Sassounian: Thousands Rally Against Protocols, Protesters Await Sarkisian in LA

Up to 10,000 protesters held a public rally on Sept. 27 in Glendale against the Armenian government’s plans to sign and ratify two protocols negotiated with Turkey, which include several highly controversial issues.

The angry demonstrators expressed their rejection of President Serge Sarkisian’s conciliatory policies with Armenia’s archenemy—Turkey.

They objected to the Armenian government’s concessions to Ankara, particularly its agreement to set up an inter-governmental sub-commission to examine “the historical records”—a Turkish ploy to undermine the recognition of the Armenian Genocide by the international community. The protesters also objected to Armenia’s acceptance of Turkey’s present borders, which would preclude future territorial claims by Armenians.

The rally was jointly organized by the Social Democrat Hunchakian Party, Armenian Revolutionary Federation, Armenian Democratic League, and United Young Armenians. Representatives of the sponsoring organizations delivered fiery speeches against the protocols.

I was the keynote speaker at the rally. My remarks were delivered in Armenian. Below are excerpts in English.

“Today is a very sad day for me, as well as for all Armenians worldwide. While Armenia was suffering under the Soviet yoke for 70 years, Armenians worldwide were dreaming of the day when their homeland would be independent, and they would be masters of their own fate. It never occurred to us that when that blessed day would finally arrive and the homeland would be free, we would be compelled to challenge the authorities of independent Armenia.

“Regrettably, out of concern for Armenia’s cherished national interests, we are obliged to gather here to express our indignation and protest against these protocols. Today, Armenians from all walks of life have come together, regardless of their political and religious affiliations, immigrants and natives alike, to say a loud NO in unison!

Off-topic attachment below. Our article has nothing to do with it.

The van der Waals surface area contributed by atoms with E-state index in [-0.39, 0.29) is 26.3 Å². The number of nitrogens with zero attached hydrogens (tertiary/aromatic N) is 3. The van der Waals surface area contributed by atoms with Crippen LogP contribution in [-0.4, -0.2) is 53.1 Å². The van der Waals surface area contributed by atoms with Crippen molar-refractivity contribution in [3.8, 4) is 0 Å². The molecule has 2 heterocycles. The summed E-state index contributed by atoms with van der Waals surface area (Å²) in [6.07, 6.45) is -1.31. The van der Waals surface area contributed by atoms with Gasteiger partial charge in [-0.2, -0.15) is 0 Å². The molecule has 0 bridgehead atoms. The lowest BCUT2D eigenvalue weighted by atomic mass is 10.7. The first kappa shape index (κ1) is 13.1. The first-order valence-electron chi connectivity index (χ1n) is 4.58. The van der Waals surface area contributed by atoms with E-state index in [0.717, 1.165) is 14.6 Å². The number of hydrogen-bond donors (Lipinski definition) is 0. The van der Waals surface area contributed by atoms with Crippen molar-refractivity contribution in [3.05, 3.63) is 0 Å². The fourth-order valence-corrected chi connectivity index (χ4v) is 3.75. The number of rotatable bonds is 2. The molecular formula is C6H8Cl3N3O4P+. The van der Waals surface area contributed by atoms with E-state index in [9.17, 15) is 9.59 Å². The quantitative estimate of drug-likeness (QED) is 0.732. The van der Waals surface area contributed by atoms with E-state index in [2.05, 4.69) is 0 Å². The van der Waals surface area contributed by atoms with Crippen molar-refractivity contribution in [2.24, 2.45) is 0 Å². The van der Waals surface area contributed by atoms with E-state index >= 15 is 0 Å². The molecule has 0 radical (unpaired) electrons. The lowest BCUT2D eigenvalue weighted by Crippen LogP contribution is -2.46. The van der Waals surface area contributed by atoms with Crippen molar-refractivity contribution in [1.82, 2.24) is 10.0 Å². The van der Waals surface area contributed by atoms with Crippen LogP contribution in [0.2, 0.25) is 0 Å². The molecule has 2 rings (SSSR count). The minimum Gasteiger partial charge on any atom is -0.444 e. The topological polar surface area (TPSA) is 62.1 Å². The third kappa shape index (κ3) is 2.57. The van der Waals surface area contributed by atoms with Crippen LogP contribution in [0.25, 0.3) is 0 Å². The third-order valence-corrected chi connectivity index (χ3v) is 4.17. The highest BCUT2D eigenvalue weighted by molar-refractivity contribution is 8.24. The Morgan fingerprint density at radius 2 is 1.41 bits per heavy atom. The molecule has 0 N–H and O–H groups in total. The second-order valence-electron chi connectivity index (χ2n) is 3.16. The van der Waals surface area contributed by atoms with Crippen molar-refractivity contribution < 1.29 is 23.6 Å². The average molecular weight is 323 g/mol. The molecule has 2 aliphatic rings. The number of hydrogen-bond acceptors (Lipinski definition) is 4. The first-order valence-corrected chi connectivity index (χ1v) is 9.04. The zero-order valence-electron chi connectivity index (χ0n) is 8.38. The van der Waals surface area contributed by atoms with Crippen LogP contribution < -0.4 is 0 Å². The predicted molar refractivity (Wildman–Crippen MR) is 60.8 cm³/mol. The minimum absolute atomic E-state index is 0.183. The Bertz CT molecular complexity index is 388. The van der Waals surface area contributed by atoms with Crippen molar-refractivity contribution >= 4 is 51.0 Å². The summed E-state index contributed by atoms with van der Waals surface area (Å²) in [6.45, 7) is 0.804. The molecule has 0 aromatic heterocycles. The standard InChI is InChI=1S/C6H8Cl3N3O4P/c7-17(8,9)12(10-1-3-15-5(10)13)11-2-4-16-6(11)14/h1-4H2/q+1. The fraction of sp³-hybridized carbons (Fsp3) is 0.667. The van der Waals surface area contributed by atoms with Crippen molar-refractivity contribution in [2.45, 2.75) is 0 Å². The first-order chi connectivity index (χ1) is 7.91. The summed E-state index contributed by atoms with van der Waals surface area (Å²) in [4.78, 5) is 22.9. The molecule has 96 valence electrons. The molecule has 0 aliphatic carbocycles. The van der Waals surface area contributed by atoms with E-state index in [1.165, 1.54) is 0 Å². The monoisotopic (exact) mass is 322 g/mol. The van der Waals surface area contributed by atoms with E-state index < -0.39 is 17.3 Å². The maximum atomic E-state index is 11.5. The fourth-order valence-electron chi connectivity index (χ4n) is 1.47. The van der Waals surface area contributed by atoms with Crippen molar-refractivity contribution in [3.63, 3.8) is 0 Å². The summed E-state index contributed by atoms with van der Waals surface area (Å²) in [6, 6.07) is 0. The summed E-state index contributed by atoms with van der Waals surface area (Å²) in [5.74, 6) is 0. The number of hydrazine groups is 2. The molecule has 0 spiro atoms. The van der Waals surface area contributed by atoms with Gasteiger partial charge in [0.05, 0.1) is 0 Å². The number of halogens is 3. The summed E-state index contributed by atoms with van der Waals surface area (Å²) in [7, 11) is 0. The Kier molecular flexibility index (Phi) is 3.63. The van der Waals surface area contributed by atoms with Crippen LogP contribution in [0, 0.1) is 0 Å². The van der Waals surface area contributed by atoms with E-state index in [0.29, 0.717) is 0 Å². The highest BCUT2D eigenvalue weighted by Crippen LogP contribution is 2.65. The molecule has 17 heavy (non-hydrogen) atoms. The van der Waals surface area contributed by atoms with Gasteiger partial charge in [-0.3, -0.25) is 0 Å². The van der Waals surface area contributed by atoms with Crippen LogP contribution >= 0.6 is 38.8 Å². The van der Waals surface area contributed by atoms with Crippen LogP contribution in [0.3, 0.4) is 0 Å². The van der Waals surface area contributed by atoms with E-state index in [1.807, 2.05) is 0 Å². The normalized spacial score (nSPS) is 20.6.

“NO, primarily to Turkey, the successor state to the genocidal Ottoman Empire! NO, to the dictatorial regime in Azerbaijan! NO, to territorial concessions on Artsakh! NO, to Russia! NO, to France! NO, to the United States! In particular, NO to the sub-commission on history that would question the facts of the Armenian Genocide! NO, to the Treaty of Kars! And a categorical NO, to the Armenian government’s inept diplomatic initiative on the protocols!

“We are also gathered here to say YES to all those who defend the Armenian national interest! YES, to all those who pursue the recognition of the Armenian Genocide! YES, to all those who demand compensation from Turkey for damages emanating from the Genocide! YES, to all those who reclaim our historical lands! Finally, YES, to all those who support the independence of the Republic of Artsakh!”

I concluded my remarks by citing the 10 major objections I had written about in my column last week regarding the Armenia-Turkey protocols. I expressed “the fervent hope that Armenia’s leaders would have the courage and wisdom to change their minds and not sign and ratify these Protocols. Should they proceed to conclude these infamous agreements, however, I fully expect the next president and National Assembly of

Armenia to promptly abrogate them and dump them into the dustbin of history.”